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Re: Solution to grammar, spelling, and

From: Richard Schwerdtfeger <schwer@us.ibm.com>
Date: Mon, 7 Feb 2011 17:49:43 -0600
To: Maciej Stachowiak <mjs@apple.com>
Cc: Charles Pritchard <chuck@jumis.com>, david.bolter@gmail.com, franko@microsoft.com, public-canvas-api@w3.org, public-html-a11y@w3.org
Message-ID: <OF42433DFB.7439B6A1-ON86257830.0081C41E-86257830.0082E4E1@us.ibm.com>

I just saw this. Apologies Maciej.

1. If an author of a canvas application wished to do text editing and a
screen reader were going to find out where the grammar or spelling errors
are they would need to find it in the content. That can be done in
contenteditable sections or and author of a cloud-based application, like
Google Docs, may wish to have their own spelling or grammar checker that is
consistent across client platforms. Content could be passed to a web
service for analysis and there is no need to depend Apple's own design. I
can't imagine Microsoft Office using the same spelling and grammar checker
as Apple's office suite. Am I right?
2. A screen magnifier needs to know where know the location of spelling and
grammar errors so that it can position the user at those locations during
zooming. The canvas fallback content, used to make canvas accessible, does
not have coordinates that match the screen locations where they actually
appear on canvas.
3. Regarding caret and selection we agree that we could use the normal
scripting API for the selection. However, it would be nice if browser
manufacturers could use the same API. IE matches no other browser here.
4. Caret/Selection When the user moves the caret or the selection position
on the screen the magnifier needs to follow the screen position of the
caret or the  point you are pointing your finger or mouse to perform the
selection. We need the ability for the author to pass that information to
accessibility API services in the browser so that a magnifier can follow
along.

Rich Schwerdtfeger
CTO Accessibility Software Group



From:	Maciej Stachowiak <mjs@apple.com>
To:	Richard Schwerdtfeger/Austin/IBM@IBMUS
Cc:	public-canvas-api@w3.org, franko@microsoft.com,
            david.bolter@gmail.com, Charles Pritchard <chuck@jumis.com>,
            public-html-a11y@w3.org
Date:	01/06/2011 06:51 PM
Subject:	Re: Solution to grammar, spelling, and




I don't understand the goal of this interface. Grammar and spelling
checking are normally system services (at least, on Apple's platforms this
is true). The flow you would need to integrate them with canvas would be to
call into the OS to find out what words are misspelled or what phrases have
incorrect grammar. The actual UI offered in native apps goes beyond just
drawing error markers and also includes dialogs that let you step through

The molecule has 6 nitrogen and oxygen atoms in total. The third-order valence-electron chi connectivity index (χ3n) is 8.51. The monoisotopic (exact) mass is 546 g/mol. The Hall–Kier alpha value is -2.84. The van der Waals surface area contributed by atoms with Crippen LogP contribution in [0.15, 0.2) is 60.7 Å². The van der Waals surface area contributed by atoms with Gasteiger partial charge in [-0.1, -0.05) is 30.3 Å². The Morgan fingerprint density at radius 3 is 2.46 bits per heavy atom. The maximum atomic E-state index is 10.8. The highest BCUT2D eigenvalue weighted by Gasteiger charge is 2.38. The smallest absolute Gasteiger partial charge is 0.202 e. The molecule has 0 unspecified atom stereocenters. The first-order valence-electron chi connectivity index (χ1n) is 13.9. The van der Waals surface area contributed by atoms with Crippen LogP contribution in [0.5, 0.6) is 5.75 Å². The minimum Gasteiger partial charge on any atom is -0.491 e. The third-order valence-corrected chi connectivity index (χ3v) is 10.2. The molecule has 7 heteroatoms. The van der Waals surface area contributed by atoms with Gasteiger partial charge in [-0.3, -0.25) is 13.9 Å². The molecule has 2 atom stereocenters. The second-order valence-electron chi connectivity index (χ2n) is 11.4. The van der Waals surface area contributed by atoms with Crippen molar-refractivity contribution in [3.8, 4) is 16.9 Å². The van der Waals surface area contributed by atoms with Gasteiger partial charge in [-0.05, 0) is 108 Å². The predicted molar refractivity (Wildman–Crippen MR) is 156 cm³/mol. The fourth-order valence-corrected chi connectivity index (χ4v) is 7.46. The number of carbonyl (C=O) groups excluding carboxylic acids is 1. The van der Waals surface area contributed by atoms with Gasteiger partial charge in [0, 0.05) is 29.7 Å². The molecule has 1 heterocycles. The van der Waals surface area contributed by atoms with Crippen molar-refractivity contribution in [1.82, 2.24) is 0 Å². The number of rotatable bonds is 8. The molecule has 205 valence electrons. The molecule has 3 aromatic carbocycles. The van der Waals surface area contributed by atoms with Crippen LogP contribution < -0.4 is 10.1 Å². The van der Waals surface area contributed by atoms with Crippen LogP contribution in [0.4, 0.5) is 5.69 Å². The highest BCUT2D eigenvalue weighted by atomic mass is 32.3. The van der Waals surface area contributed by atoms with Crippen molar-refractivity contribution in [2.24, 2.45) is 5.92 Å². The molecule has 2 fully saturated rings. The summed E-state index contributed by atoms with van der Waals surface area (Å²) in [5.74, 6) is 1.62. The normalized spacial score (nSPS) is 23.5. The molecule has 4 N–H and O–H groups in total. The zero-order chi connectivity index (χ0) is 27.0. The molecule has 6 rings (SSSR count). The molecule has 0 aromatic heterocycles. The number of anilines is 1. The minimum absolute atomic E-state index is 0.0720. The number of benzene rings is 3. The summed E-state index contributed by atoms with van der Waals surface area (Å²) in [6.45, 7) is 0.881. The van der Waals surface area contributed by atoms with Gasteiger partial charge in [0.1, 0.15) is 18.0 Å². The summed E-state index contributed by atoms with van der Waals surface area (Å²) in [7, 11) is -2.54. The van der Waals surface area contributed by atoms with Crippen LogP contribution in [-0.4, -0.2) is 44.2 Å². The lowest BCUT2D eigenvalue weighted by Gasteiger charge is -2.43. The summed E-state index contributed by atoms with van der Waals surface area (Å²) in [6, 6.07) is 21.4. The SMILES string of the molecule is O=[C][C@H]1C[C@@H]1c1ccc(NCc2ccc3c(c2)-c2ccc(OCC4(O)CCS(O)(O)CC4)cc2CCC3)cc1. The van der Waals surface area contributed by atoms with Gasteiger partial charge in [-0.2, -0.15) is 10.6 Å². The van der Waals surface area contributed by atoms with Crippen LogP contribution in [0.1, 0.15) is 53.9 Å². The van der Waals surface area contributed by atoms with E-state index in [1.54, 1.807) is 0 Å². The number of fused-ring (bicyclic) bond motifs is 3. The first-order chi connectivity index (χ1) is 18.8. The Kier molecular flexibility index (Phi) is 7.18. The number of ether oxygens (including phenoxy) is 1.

errors and fix them. I don't understand how this proposal fits with that
flow.

For the caret and selection aspects - the DOM already has an API to specify
a selection range. It seems like you could easily put the selection inside
the canvas subtree. I don't see what this use of the <mark> element adds.

Regards,
Maciej

On Jan 6, 2011, at 4:28 PM, Richard Schwerdtfeger wrote:



      So, over the break we (David, Charles, and I) discussed a way to
      address the grammar, spelling, and caret tracking issues in the
      canvas subtree without having to introduce new HTML tags or requiring
      exposing new APIs that provide this information to canvas application
      authors having to synch the canvas to the canvas subtree.

      The alternative solution is to use ARIA with some slight
      modifications:

      In the canvas subtree we would simply make use of aria-invalid which
      already exposes grammar and spelling errors and it is a global
      attribute in ARIA 1.0:

      <mark aria-invalid="grammar"> See run Spot. </mark>
      or
      <mark aria-invalid="spelling">See Spot Rn. </mark>

      As for selected content we simply do apply aria-selected="true" to
      any content:

      <mark aria-selected="true"> ... </div>

      The modification would be to make aria-selected an ARIA global
      attribute and address the accessibility API mapping for it. This is
      very straight forward.

      For a caret we simply have a collapsed section:

      <mark aria-selected="true"></mark>

      This is all very clean, requires minimal impact to the existing
      browser implementations and in fact puts more control in the hands of
      cloud-based offerings where they are not limited to what the browser
      is doing for them in contenteditable sections.

      Frank would you and the IE team support this approach? I would like
      to discuss this on Monday's call as well.


      Rich Schwerdtfeger
      CTO Accessibility Software Group









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Received on Monday, 7 February 2011 23:50:20 GMT

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